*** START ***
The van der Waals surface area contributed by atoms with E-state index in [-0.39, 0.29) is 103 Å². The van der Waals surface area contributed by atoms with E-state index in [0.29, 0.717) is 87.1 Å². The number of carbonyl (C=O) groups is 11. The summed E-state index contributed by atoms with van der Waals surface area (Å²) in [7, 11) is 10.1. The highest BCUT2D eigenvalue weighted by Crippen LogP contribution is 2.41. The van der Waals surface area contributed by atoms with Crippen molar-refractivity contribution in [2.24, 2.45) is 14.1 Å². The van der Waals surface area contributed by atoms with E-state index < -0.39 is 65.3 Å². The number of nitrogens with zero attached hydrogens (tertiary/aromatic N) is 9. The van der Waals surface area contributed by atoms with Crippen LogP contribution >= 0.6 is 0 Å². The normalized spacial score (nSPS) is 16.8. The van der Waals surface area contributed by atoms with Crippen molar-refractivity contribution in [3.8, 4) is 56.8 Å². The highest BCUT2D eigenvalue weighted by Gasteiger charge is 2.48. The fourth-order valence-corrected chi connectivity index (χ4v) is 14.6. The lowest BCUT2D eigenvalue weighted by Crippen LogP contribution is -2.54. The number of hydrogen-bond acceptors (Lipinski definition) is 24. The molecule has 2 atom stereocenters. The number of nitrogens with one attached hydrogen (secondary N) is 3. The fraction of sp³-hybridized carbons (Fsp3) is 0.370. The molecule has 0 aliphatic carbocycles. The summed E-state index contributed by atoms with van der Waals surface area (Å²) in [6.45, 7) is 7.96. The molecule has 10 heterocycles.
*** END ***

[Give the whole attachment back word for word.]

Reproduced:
The van der Waals surface area contributed by atoms with E-state index in [-0.39, 0.29) is 103 Å². The van der Waals surface area contributed by atoms with E-state index in [0.29, 0.717) is 87.1 Å². The number of carbonyl (C=O) groups is 11. The summed E-state index contributed by atoms with van der Waals surface area (Å²) in [7, 11) is 10.1. The highest BCUT2D eigenvalue weighted by Crippen LogP contribution is 2.41. The van der Waals surface area contributed by atoms with Crippen molar-refractivity contribution in [2.24, 2.45) is 14.1 Å². The van der Waals surface area contributed by atoms with E-state index < -0.39 is 65.3 Å². The number of nitrogens with zero attached hydrogens (tertiary/aromatic N) is 9. The van der Waals surface area contributed by atoms with Crippen LogP contribution >= 0.6 is 0 Å². The normalized spacial score (nSPS) is 16.8. The van der Waals surface area contributed by atoms with Crippen molar-refractivity contribution in [3.8, 4) is 56.8 Å². The highest BCUT2D eigenvalue weighted by Gasteiger charge is 2.48. The fourth-order valence-corrected chi connectivity index (χ4v) is 14.6. The lowest BCUT2D eigenvalue weighted by Crippen LogP contribution is -2.54. The number of hydrogen-bond acceptors (Lipinski definition) is 24. The molecule has 2 atom stereocenters. The number of nitrogens with one attached hydrogen (secondary N) is 3. The fraction of sp³-hybridized carbons (Fsp3) is 0.370. The molecule has 0 aliphatic carbocycles. The summed E-state index contributed by atoms with van der Waals surface area (Å²) in [6.45, 7) is 7.96. The molecule has 10 heterocycles.